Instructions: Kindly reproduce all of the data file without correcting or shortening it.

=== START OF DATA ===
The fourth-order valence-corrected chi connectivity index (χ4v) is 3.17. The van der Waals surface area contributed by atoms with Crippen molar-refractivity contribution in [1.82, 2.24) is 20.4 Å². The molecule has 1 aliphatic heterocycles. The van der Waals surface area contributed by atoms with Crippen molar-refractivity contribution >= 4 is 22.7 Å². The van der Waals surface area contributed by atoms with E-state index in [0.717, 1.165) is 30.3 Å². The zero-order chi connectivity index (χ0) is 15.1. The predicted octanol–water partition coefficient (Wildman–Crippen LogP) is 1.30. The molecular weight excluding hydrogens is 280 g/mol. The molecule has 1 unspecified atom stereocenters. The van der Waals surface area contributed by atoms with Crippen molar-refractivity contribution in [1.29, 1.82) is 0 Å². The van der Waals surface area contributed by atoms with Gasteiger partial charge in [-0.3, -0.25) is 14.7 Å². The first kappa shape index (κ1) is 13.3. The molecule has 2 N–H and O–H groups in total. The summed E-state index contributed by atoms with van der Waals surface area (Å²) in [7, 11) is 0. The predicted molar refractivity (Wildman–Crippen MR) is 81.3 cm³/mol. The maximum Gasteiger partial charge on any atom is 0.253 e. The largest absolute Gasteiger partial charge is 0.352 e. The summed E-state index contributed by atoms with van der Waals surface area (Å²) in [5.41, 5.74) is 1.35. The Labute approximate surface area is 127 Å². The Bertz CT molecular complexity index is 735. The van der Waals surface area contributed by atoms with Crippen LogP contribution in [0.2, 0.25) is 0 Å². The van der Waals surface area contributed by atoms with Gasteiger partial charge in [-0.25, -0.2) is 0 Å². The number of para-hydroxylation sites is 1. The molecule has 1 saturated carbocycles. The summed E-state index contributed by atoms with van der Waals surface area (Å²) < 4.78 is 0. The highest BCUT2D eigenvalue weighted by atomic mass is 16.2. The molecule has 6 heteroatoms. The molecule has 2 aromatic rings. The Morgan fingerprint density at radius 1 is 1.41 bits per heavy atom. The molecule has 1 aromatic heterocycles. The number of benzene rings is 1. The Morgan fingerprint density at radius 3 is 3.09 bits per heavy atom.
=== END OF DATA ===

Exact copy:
The fourth-order valence-corrected chi connectivity index (χ4v) is 3.17. The van der Waals surface area contributed by atoms with Crippen molar-refractivity contribution in [1.82, 2.24) is 20.4 Å². The molecule has 1 aliphatic heterocycles. The van der Waals surface area contributed by atoms with Crippen molar-refractivity contribution >= 4 is 22.7 Å². The van der Waals surface area contributed by atoms with E-state index in [0.717, 1.165) is 30.3 Å². The zero-order chi connectivity index (χ0) is 15.1. The predicted octanol–water partition coefficient (Wildman–Crippen LogP) is 1.30. The molecular weight excluding hydrogens is 280 g/mol. The molecule has 1 unspecified atom stereocenters. The van der Waals surface area contributed by atoms with Crippen molar-refractivity contribution in [1.29, 1.82) is 0 Å². The van der Waals surface area contributed by atoms with Gasteiger partial charge in [-0.3, -0.25) is 14.7 Å². The first kappa shape index (κ1) is 13.3. The molecule has 2 N–H and O–H groups in total. The summed E-state index contributed by atoms with van der Waals surface area (Å²) in [7, 11) is 0. The predicted molar refractivity (Wildman–Crippen MR) is 81.3 cm³/mol. The maximum Gasteiger partial charge on any atom is 0.253 e. The largest absolute Gasteiger partial charge is 0.352 e. The summed E-state index contributed by atoms with van der Waals surface area (Å²) in [5.41, 5.74) is 1.35. The Labute approximate surface area is 127 Å². The Bertz CT molecular complexity index is 735. The van der Waals surface area contributed by atoms with Crippen LogP contribution in [0.2, 0.25) is 0 Å². The van der Waals surface area contributed by atoms with Gasteiger partial charge in [-0.25, -0.2) is 0 Å². The number of para-hydroxylation sites is 1. The molecule has 1 saturated carbocycles. The summed E-state index contributed by atoms with van der Waals surface area (Å²) < 4.78 is 0. The highest BCUT2D eigenvalue weighted by atomic mass is 16.2. The molecule has 6 heteroatoms. The molecule has 2 aromatic rings. The Morgan fingerprint density at radius 1 is 1.41 bits per heavy atom. The molecule has 1 aromatic heterocycles. The number of benzene rings is 1. The Morgan fingerprint density at radius 3 is 3.09 bits per heavy atom.